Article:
You’ve come up with a great idea for a mobile app and now you’re deciding on which app to build it on. Budget’s a bit tight so you choose to only develop on one platform, iPhone or Android. This is a question faced by many budding webpreneurs so we dove into the web and here’s what we’ve found. iPhone trumps Android in this battle. Here’s why:
1) Show me the money: “… a developer who got $1 on the iTunes App Store would get $0.23 from Google Play” was reported by Flurry in March 2012 (in an article by The Guardian UK). iPhone users have forked out more cash for apps as Apple had paid app developers more than $700m in the final quarter of 2011. Whereas an estimate by Horace Dediu of Asymco calculates that developers would receive $210m for the entire year of 2011. This is corroborated by CNN Money which used analysis from Piper Jaffray’s Gene Munster that “Apple has about 85% to 90% market share of the total dollars spent on mobile apps” and Apple developers received $3.4 billion in 2011 compared to Google developers’ $240 million (note report was done in 2011).
2) Got OS?: Once your app is built, you have to make sure that it plays nice with the mobile’s OS. With iPhone, this is not so much an issue as nearly 80% of users adopted the latest version of iOS (5.1) within 15 days (as researched by David Smith, an iOS developer). This means that if you’ve designed your app to run on iOS 5.1, you can feel safe that your app can be run by the majority of iPhones. Android is built upon the idea of an open platform, as such there is severe fragmentation of Android smartphone models on top of which only an estimated 10.7% of users have the latest version of Android OS (IceCream Sandwich) as of July 13, 2012. Which means that if your app can only run on the latest version of Android OS, you’d be reaching only 10.7% of your potential users. To top it off, you need to worry about backward compatibility and designing for the plethora of smartphone models.
3) It’s All about the Users: Matzner, director of Fueled was quoted by Business Insider to have said that iPhone users tend to be more affluent and hence have the purchasing power for apps. Moreover, they are usually early adopters (as attested by the queues of Apple junkies camping outside the local Appstore for the latest gadget) and are more willing to try new things. The iPhone user community is also said to be more engaging which is important as an app developer as that is how you can get the feedback needed to improve the user experience of your app.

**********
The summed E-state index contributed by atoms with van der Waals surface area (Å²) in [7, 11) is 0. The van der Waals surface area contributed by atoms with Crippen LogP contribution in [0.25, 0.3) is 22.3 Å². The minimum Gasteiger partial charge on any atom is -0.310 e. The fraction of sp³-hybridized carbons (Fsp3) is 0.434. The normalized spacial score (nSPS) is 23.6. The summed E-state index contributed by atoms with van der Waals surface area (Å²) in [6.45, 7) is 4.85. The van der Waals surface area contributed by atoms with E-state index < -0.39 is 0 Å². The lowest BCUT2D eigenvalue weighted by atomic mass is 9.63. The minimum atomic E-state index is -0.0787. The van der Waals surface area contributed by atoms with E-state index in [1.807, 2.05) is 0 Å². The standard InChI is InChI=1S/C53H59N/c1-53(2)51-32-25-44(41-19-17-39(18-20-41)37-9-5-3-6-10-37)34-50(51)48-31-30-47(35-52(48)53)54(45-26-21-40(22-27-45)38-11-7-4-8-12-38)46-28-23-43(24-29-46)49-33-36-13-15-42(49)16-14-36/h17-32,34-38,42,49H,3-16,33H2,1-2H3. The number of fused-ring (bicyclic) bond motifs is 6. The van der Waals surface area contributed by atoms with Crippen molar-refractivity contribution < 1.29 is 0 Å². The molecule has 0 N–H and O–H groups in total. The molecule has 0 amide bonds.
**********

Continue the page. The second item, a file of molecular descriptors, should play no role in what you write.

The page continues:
There is a lot more material out there and the game is always afoot. Based on our limited (time and research material) resources, it seems that the majority of findings support the development of IPhone apps first over Android phones. So if you want to play it safe, the Iphone route is the way many companies have gone.
At the end of the day, it is your choice. The important thing is to go into your development with as much information as pragmatically possible. If you’re passion is Android and you’re an Android fan, then go ahead and start your development. You’ll have to ensure that your business plan and design for app takes into account the various challenges of developing in Android.
If you’d like to have a chat about mobile app development, feel free to contact me at KevinATomate.com.au or visit our website www.OMate.com.au
Simple Disclaimer: I’m not an agent/reseller for either Iphone or Android/Google. We were interested in the subject and wanted to share our findings. Please ensure that you do plenty of research before launching head first into any app development. Peace.
PS If I’ve misquoted or did not properly attribute, please contact me and I will get it fixed. Any mistake was not done intentionally as I’m after all human… well at least I’d like to think that